A couple of weeks ago, when Atkinson was named as the lone finalist, Jester and McChesney launched Internet letters to their constituents saying that they didn't feel Atkinson had the credentials or experience to tackle DeKalb. They also cited what they considered her spotty record at improving student performance.
Bowen and others on the board pointed out that while Atkinson currently works for a small district, her 30-year career includes top management stints in districts much bigger than DeKalb, including Charlotte, N.C. and Kansas City, Mo.
Atkinson’s contract, which expires Sept. 14, 2014, guarantees an annual salary of $275,000, plus health insurance, a term life insurance policy equal to her salary and professional liability insurance.
Atkinson will also get an automatic $2,600 per month – that’s another $31,200 a year -- for expenses and she can submit reimbursement requests “for all other reasonable expenses” above that amount. She also gets $750 a month for driving her car for work.
As for a home, taxpayers will cover moving costs and rent of up to $2,000 a month for up to six months if the total doesn’t exceed $26,000.
The board can fire her with a three fourths majority, but she’s entitled to either 12 months’ salary or pay for the amount of time remaining in her contract, whichever is less.
Her current job is that of school boss over a 7,600 student district with one high school. The system has been struggling academically and until just a few weeks ago her district ranked fifth on a six-tier grid for school performance in Ohio. It recently moved up a notch.
DeKalb, with 96,000 students and a $775-million annual operating budget, is also facing big issues. Nearly two dozen schools failed to make "adequate yearly progress" under the federal "No Child Left Behind" act, a strict and sometimes controversial national scale set for school performance. Parents of more than 1,300 DeKalb students asked that their children get moved to better performing schools.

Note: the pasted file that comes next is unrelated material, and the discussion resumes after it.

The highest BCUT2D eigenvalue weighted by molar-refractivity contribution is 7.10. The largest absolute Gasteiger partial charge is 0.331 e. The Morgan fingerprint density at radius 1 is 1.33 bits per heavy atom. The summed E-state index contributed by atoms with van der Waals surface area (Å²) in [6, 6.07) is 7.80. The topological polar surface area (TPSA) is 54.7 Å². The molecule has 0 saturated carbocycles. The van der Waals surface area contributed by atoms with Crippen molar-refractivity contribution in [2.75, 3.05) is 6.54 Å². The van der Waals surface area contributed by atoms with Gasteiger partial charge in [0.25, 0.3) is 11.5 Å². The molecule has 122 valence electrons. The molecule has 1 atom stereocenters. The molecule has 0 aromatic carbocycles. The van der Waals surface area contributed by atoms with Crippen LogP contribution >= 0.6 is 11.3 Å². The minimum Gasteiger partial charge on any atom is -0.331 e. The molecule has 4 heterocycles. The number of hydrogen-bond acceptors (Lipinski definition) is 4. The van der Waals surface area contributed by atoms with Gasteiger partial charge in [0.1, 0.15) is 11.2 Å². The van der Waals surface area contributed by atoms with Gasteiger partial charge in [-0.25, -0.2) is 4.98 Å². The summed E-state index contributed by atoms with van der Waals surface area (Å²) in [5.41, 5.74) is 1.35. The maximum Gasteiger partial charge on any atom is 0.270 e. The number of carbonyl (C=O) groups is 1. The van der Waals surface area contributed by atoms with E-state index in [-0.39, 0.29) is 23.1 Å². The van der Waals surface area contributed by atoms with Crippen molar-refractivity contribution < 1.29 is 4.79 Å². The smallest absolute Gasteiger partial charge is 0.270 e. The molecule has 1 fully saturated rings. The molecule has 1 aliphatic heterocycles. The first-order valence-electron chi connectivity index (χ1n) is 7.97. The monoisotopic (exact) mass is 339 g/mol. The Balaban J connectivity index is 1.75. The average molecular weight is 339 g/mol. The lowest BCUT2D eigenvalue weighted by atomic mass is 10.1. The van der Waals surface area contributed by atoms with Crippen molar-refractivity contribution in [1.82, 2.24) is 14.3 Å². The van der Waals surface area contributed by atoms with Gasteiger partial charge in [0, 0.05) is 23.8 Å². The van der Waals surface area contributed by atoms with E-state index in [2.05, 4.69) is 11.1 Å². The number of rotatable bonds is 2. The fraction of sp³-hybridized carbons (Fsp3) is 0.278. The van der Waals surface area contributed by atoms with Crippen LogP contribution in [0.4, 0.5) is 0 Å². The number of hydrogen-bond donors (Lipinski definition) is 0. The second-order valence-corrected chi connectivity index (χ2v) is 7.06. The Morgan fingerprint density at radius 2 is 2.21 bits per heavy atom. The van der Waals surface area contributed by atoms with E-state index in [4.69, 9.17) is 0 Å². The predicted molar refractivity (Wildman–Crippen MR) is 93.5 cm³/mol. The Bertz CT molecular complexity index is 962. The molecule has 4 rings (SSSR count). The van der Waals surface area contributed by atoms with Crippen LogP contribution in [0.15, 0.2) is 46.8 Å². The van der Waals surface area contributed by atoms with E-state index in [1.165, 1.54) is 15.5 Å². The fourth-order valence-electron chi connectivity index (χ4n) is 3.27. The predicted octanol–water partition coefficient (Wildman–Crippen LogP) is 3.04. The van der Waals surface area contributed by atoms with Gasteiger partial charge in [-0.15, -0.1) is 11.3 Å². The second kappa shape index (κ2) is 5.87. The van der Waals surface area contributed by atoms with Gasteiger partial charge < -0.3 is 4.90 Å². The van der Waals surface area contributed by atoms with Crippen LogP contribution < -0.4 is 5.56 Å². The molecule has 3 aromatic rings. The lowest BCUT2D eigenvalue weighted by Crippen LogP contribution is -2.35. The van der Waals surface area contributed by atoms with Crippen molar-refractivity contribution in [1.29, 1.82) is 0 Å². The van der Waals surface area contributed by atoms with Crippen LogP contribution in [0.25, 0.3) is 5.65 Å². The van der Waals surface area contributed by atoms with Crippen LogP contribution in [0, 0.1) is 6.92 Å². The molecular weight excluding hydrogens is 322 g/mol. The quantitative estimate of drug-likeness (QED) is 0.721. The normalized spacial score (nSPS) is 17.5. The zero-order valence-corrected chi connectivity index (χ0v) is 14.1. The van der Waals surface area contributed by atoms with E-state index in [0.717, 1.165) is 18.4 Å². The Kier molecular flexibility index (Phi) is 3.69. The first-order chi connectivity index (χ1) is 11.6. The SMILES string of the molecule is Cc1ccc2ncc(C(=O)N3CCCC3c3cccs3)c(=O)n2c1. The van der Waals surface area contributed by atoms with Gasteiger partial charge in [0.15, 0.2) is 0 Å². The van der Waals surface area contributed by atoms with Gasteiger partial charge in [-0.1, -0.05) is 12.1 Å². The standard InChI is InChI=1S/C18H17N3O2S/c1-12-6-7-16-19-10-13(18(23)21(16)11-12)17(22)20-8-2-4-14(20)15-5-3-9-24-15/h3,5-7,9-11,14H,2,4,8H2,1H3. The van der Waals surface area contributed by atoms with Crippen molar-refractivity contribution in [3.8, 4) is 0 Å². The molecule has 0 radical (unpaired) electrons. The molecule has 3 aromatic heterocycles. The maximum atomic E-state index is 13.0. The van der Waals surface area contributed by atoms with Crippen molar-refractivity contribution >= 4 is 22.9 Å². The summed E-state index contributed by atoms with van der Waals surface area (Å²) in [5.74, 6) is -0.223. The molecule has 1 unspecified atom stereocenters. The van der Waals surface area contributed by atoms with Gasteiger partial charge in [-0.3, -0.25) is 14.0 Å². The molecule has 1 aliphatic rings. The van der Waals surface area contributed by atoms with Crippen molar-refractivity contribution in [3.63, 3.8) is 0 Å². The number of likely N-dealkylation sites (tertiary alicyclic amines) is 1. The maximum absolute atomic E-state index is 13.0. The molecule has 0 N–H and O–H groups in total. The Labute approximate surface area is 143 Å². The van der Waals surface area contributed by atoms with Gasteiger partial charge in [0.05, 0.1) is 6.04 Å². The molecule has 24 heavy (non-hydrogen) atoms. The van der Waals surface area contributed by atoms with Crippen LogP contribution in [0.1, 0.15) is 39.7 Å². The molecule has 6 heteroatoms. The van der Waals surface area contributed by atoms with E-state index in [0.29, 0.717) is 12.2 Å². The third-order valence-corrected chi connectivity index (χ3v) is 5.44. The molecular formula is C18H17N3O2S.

Also, DeKalb is wading through an ongoing $100 million lawsuit against its former construction firm Heery International as well as legal ramifications from its former superintendent, Crawford Lewis. He along with several others, were indicted in 2010 on charges that they ran a criminal enterprise from the schools involving more than $80 million in school construction money. Lewis was fired.
The district has until Oct. 31 to have a new superintendent in place or face possible sanctions from its accrediting agency, the Southern Association of Colleges and Schools. The district still needs to unravel its legal troubles and on the most basic level -- help children to succeed academically.
Atkinson wasn't present at the morning meeting because she is still running the Lorain City School system in the metro Cleveland area. But she made a strong impression on about 300 parents and teachers at a meet-and-greet Saturday where she promised a top-to-bottom review of every department.
Staff writer Ty Tagami contributed to this article.